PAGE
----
People v Washington, 2017 Mich. App. LEXIS 1774 (Mich. Ct. App. Nov. 9, 2017):
A jury convicted defendant of two counts of first-degree criminal sexual conduct (victim under 13/defendant 17 or older) (CSC-I), MCL 750.520b(2)(b); assault with intent to commit CSC involving penetration, MCL 750.520g; aggravated indecent exposure, MCL 750.335a(2)(b); and distributing sexually explicit material to a minor, MCL 722.675(1)(a), for sexually abusing his then 11-year-old daughter. He challenges the admission of certain evidence against him and the performance of his trial attorney. We discern no prejudicial error and affirm.
BW was born in 2003 to defendant and his girlfriend, Brittani Calhoun. The two broke up when BW was two and defendant rarely saw his daughter thereafter. In the summer of 2014, defendant began visiting BW more often and took her for overnight weekend visits on three occasions. Defendant brought BW to the home he shared with his girlfriend.
Defendant took BW for a visit on the weekend of September 4, 2014. That Sunday, defendant delivered BW to the home of her grandfather, Darren Malone. Malone noticed that BW had a "weird" look on her face and was acting "agitated or irritated." Malone asked her [*2] what was wrong and BW initially indicated that all was well. Upon further questioning, BW told Malone that defendant had "pulled down her pants, pulled off her panties, and kissed her down there." Malone called Calhoun and asked her to come home. BW told Calhoun the same story and she called the police. Calhoun then took BW to the hospital but a rape kit was not completed because the doctors determined from BW's description that defendant did not actually penetrate her vagina.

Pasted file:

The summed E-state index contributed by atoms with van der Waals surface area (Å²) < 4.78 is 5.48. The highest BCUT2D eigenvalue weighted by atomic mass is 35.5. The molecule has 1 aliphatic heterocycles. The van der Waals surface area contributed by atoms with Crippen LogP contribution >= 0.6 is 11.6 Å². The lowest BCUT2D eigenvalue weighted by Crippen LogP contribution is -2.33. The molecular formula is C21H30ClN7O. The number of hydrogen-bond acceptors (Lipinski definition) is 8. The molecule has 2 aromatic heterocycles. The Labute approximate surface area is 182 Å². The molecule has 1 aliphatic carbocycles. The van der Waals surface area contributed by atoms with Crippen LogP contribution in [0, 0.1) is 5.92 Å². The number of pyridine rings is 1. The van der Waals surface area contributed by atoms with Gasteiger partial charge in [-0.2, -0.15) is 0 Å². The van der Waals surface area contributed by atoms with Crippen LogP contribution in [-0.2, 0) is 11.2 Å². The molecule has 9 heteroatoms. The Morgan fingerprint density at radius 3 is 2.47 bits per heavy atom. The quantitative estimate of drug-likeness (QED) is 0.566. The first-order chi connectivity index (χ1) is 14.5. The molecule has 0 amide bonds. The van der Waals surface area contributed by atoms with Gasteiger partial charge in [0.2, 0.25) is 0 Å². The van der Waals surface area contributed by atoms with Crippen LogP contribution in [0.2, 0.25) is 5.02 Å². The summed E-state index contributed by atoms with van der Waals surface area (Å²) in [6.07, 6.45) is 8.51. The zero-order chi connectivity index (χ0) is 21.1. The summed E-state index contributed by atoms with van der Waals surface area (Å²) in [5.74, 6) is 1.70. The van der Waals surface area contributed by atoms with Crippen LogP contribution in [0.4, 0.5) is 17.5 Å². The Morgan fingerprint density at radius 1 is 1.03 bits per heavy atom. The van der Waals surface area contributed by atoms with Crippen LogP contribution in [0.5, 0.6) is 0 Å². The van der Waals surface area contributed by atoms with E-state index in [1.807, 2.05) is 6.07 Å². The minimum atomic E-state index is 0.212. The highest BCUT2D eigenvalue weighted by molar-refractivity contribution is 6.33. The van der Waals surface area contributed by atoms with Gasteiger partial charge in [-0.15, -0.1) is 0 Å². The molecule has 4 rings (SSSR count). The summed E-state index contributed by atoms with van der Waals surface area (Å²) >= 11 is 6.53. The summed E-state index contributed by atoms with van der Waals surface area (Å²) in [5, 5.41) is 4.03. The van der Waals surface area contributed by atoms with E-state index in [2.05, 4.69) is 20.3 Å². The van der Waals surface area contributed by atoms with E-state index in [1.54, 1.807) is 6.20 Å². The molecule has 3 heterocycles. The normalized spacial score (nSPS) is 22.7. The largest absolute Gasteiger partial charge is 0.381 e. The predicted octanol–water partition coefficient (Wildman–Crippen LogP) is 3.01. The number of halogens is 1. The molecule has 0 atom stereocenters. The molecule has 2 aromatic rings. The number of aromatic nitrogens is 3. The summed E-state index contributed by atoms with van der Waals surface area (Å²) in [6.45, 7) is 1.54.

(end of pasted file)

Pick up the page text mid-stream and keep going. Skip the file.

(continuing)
A couple of weeks later, Calhoun and BW went to Kid's Talk for a forensic examination. At the facility, Calhoun showed Detroit Police Officer Elaine Caldwell a text message she had received from defendant. Defendant had never paid child support in the past. However, he offered to pay Calhoun $150 each month if she did not report his crime. Officer Caldwell was very new to her position and failed to preserve this evidence. Three months later, Calhoun accidentally dropped her phone in water and the message was lost.
BW took the stand at trial and described the assault. On the Sunday of her last weekend visit with defendant, she and defendant were home alone while his girlfriend was at work. Defendant forced her upstairs [*3] and into his bedroom. Inside, defendant pulled down her pants and underwear and performed cunnilingus. BW tried to push defendant away but he persisted. Defendant then ordered BW to sit on his bed and he showed her a pornographic video on his phone. Afterward, defendant pushed her down on her back and tried to force his penis into her vagina. BW testified that she fought defendant off so he was unable to "stick it in." Defendant then flipped BW onto her stomach and tried to penetrate her anus, but BW again fended off his attack. During the assault, defendant ejaculated on the bed next to BW.
After the assault, defendant directed BW to take a shower and she complied. The two drove to meet defendant's girlfriend, returned to defendant's house to collect BW's bag, and drove to BW's grandfather's house to drop her off. Once defendant left, BW told her grandfather what had happened. Her grandfather summoned her mother and her mother called the police.
Ultimately, the jury convicted defendant as noted above. He now appeals his convictions.
II. ADMISSIBILITY OF THE EVIDENCE
Defendant challenges the admission of Calhoun's testimony regarding the content of the text message he allegedly sent to [*4] Calhoun. He also contends that the court improperly admitted Malone's testimony regarding BW's statements when she returned home from defendant's house. Because defendant objected to the introduction of both the content of the text message and BW's statement to Malone, his challenges are preserved for our review. People v Douglas, 496 Mich 557, 574; 852 NW2d 587 (2014) (citation omitted).